'Novel plant-based super-glue developed'


PTI | London | Updated: 24-02-2020 14:10 IST | Created: 24-02-2020 13:06 IST
'Novel plant-based super-glue developed'
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Researchers have demonstrated that ultrasmall plant-derived crystals can be developed into a super-glue, an advance that may lead to eco-friendly and cost-effective adhesives. According to the researchers, including those from Aalto University in Finland, a single drop of the "eco" glue has enough strength to hold up to 90 kilogram (kg) weight, but can still be easily removed by the touch of a finger, as needed.

The study, published in the journal Advanced Materials, noted that when trying to separate the glued components along the principal plane of the bond, the strength is more than 70 times higher when compared to the direction perpendicular to that plane. "The ability to hold this amount of weight with just a few drops is huge, especially from a natural plant-based solution," said study co-author Blaise Tardy from Aalto University.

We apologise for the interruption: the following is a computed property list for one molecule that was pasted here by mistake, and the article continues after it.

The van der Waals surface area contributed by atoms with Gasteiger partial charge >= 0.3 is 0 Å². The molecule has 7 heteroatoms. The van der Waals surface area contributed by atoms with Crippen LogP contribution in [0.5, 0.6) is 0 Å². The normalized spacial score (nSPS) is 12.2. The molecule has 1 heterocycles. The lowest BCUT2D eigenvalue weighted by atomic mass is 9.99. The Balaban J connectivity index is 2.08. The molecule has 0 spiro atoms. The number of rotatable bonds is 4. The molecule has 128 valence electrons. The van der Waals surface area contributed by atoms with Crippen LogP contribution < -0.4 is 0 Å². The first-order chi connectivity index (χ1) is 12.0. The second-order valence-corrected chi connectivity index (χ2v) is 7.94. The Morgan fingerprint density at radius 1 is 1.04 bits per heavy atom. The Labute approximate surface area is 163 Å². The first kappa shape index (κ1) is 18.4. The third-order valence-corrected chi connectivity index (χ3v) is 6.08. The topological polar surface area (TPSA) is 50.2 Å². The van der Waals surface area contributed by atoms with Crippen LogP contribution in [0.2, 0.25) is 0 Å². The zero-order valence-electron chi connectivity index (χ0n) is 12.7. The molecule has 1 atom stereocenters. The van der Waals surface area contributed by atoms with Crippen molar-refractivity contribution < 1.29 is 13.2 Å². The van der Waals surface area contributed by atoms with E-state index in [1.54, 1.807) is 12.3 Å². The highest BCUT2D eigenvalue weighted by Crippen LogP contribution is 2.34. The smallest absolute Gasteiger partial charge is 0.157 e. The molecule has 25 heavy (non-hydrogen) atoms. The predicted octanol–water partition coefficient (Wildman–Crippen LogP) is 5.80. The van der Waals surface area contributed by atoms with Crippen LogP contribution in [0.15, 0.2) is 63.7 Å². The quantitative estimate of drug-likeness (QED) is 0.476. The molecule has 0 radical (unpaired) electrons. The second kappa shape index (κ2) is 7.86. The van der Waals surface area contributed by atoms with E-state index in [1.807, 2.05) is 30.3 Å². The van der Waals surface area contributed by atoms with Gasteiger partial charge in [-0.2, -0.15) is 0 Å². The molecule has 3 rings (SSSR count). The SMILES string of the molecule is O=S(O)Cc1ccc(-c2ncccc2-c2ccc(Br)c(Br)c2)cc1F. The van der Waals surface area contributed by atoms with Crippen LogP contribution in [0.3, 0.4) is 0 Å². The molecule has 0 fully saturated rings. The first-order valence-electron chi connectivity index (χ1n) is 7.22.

The researchers said the new glue may increase the reusability of valuable structural and decorative elements, provide new solutions for packaging applications, and lead to the development of greener adhesive solutions. Compared to currently used methods of making high-strength glues which are complex and expensive, preparing the new eco glue involves a very simple process of taking natural plant-based particles and just adding water, the researchers said.

Hardening of the glue is associated with evaporation of the water phase (about two hours), which the scientists said can be controlled with heat. They believe the glue could be widely adopted given the ever-increasing production of plant-derived crystals seen across the globe.

"The truly exciting aspect of this is that although our new adhesive can be sourced directly from residual biomass, such as that from the agro-industry or recycled paper, it outperforms currently available commercial synthetic products by a great many measures," Tardy said.

(This story has not been edited by Devdiscourse staff and is auto-generated from a syndicated feed.)

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